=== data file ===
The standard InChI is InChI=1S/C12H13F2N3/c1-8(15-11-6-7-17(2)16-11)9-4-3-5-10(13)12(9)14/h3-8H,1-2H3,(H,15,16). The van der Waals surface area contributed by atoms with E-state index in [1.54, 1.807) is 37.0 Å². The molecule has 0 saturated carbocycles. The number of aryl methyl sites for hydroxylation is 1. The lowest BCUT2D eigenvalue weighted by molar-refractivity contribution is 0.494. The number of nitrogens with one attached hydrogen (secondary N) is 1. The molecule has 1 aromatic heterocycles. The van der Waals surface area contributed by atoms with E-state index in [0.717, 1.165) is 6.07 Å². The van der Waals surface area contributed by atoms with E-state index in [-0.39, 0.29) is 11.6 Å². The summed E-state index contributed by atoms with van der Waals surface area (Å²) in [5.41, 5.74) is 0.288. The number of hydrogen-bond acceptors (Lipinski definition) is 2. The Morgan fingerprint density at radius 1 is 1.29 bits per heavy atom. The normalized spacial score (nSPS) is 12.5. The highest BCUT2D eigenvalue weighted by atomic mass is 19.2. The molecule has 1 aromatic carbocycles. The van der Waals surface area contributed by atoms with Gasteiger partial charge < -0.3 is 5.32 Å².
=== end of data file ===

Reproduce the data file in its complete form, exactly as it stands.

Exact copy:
The standard InChI is InChI=1S/C12H13F2N3/c1-8(15-11-6-7-17(2)16-11)9-4-3-5-10(13)12(9)14/h3-8H,1-2H3,(H,15,16). The van der Waals surface area contributed by atoms with E-state index in [1.54, 1.807) is 37.0 Å². The molecule has 0 saturated carbocycles. The number of aryl methyl sites for hydroxylation is 1. The lowest BCUT2D eigenvalue weighted by molar-refractivity contribution is 0.494. The number of nitrogens with one attached hydrogen (secondary N) is 1. The molecule has 1 aromatic heterocycles. The van der Waals surface area contributed by atoms with E-state index in [0.717, 1.165) is 6.07 Å². The van der Waals surface area contributed by atoms with E-state index in [-0.39, 0.29) is 11.6 Å². The summed E-state index contributed by atoms with van der Waals surface area (Å²) in [5.41, 5.74) is 0.288. The number of hydrogen-bond acceptors (Lipinski definition) is 2. The Morgan fingerprint density at radius 1 is 1.29 bits per heavy atom. The normalized spacial score (nSPS) is 12.5. The highest BCUT2D eigenvalue weighted by atomic mass is 19.2. The molecule has 1 aromatic carbocycles. The van der Waals surface area contributed by atoms with Gasteiger partial charge < -0.3 is 5.32 Å².